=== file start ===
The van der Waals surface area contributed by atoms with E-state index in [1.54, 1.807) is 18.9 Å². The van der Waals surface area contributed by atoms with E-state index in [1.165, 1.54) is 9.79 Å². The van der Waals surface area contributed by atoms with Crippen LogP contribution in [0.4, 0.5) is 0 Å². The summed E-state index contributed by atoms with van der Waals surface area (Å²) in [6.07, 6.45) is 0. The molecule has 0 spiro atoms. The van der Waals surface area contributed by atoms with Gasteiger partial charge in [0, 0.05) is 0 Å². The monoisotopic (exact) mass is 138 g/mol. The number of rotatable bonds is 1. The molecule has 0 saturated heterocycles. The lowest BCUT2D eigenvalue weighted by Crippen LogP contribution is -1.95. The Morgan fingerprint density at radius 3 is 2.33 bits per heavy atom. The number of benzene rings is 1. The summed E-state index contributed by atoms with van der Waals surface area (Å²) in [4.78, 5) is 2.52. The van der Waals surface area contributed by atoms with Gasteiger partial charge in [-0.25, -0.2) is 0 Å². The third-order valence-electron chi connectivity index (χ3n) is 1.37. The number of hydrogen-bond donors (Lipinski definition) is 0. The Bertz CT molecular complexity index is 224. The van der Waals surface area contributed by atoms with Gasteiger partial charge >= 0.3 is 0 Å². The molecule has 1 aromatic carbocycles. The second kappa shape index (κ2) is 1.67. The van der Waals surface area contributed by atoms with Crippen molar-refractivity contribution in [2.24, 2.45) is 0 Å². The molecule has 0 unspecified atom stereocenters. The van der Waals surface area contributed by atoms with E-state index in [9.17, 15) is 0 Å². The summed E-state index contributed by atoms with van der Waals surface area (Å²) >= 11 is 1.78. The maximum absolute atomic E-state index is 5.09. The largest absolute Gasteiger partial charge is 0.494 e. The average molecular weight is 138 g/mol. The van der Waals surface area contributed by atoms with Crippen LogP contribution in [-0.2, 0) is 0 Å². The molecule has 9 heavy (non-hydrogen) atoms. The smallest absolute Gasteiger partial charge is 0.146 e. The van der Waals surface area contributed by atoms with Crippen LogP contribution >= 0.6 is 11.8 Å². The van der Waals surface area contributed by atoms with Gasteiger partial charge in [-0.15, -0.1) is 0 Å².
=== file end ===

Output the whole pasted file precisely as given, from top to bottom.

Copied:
The van der Waals surface area contributed by atoms with E-state index in [1.54, 1.807) is 18.9 Å². The van der Waals surface area contributed by atoms with E-state index in [1.165, 1.54) is 9.79 Å². The van der Waals surface area contributed by atoms with Crippen LogP contribution in [0.4, 0.5) is 0 Å². The summed E-state index contributed by atoms with van der Waals surface area (Å²) in [6.07, 6.45) is 0. The molecule has 0 spiro atoms. The van der Waals surface area contributed by atoms with Gasteiger partial charge in [0, 0.05) is 0 Å². The monoisotopic (exact) mass is 138 g/mol. The number of rotatable bonds is 1. The molecule has 0 saturated heterocycles. The lowest BCUT2D eigenvalue weighted by Crippen LogP contribution is -1.95. The Morgan fingerprint density at radius 3 is 2.33 bits per heavy atom. The number of benzene rings is 1. The summed E-state index contributed by atoms with van der Waals surface area (Å²) in [4.78, 5) is 2.52. The van der Waals surface area contributed by atoms with Gasteiger partial charge in [-0.25, -0.2) is 0 Å². The third-order valence-electron chi connectivity index (χ3n) is 1.37. The number of hydrogen-bond donors (Lipinski definition) is 0. The Bertz CT molecular complexity index is 224. The van der Waals surface area contributed by atoms with Gasteiger partial charge >= 0.3 is 0 Å². The molecule has 1 aromatic carbocycles. The second kappa shape index (κ2) is 1.67. The van der Waals surface area contributed by atoms with Crippen molar-refractivity contribution in [2.24, 2.45) is 0 Å². The molecule has 0 unspecified atom stereocenters. The van der Waals surface area contributed by atoms with E-state index in [9.17, 15) is 0 Å². The summed E-state index contributed by atoms with van der Waals surface area (Å²) >= 11 is 1.78. The maximum absolute atomic E-state index is 5.09. The largest absolute Gasteiger partial charge is 0.494 e. The average molecular weight is 138 g/mol. The van der Waals surface area contributed by atoms with Crippen LogP contribution in [-0.2, 0) is 0 Å². The molecule has 9 heavy (non-hydrogen) atoms. The smallest absolute Gasteiger partial charge is 0.146 e. The van der Waals surface area contributed by atoms with Crippen LogP contribution >= 0.6 is 11.8 Å². The van der Waals surface area contributed by atoms with Gasteiger partial charge in [-0.15, -0.1) is 0 Å².